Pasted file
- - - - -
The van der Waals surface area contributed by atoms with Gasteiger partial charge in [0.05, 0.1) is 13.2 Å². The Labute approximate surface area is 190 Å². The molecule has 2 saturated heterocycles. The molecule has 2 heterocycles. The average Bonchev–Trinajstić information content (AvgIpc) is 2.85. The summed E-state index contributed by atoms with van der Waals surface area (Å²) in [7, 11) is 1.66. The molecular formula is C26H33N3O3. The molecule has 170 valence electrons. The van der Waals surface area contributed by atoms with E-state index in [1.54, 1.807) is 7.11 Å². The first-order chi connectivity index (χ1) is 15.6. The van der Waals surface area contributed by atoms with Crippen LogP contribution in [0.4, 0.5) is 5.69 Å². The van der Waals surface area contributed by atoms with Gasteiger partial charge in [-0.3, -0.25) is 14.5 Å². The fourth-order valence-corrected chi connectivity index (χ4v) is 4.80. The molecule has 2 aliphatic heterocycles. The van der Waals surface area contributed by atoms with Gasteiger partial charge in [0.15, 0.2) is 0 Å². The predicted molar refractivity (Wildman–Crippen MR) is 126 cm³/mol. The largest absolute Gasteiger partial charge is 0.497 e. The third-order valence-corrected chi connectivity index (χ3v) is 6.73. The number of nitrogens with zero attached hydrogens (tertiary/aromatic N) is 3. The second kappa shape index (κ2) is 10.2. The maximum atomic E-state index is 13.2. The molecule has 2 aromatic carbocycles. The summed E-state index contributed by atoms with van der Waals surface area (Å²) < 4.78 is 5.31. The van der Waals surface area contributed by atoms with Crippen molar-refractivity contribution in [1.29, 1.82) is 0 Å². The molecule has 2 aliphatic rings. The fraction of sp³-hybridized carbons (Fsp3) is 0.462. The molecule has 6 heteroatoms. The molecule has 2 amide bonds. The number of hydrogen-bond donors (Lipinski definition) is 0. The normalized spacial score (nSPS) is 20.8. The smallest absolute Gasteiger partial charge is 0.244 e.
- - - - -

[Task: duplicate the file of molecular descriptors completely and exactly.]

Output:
The van der Waals surface area contributed by atoms with Gasteiger partial charge in [0.05, 0.1) is 13.2 Å². The Labute approximate surface area is 190 Å². The molecule has 2 saturated heterocycles. The molecule has 2 heterocycles. The average Bonchev–Trinajstić information content (AvgIpc) is 2.85. The summed E-state index contributed by atoms with van der Waals surface area (Å²) in [7, 11) is 1.66. The molecular formula is C26H33N3O3. The molecule has 170 valence electrons. The van der Waals surface area contributed by atoms with E-state index in [1.54, 1.807) is 7.11 Å². The first-order chi connectivity index (χ1) is 15.6. The van der Waals surface area contributed by atoms with Crippen LogP contribution in [0.4, 0.5) is 5.69 Å². The van der Waals surface area contributed by atoms with Gasteiger partial charge in [-0.3, -0.25) is 14.5 Å². The fourth-order valence-corrected chi connectivity index (χ4v) is 4.80. The molecule has 2 aliphatic heterocycles. The van der Waals surface area contributed by atoms with Gasteiger partial charge in [0.15, 0.2) is 0 Å². The predicted molar refractivity (Wildman–Crippen MR) is 126 cm³/mol. The largest absolute Gasteiger partial charge is 0.497 e. The third-order valence-corrected chi connectivity index (χ3v) is 6.73. The number of nitrogens with zero attached hydrogens (tertiary/aromatic N) is 3. The second kappa shape index (κ2) is 10.2. The maximum atomic E-state index is 13.2. The molecule has 2 aromatic carbocycles. The summed E-state index contributed by atoms with van der Waals surface area (Å²) < 4.78 is 5.31. The van der Waals surface area contributed by atoms with Crippen molar-refractivity contribution in [1.29, 1.82) is 0 Å². The molecule has 2 aliphatic rings. The fraction of sp³-hybridized carbons (Fsp3) is 0.462. The molecule has 6 heteroatoms. The molecule has 2 amide bonds. The number of hydrogen-bond donors (Lipinski definition) is 0. The normalized spacial score (nSPS) is 20.8. The smallest absolute Gasteiger partial charge is 0.244 e.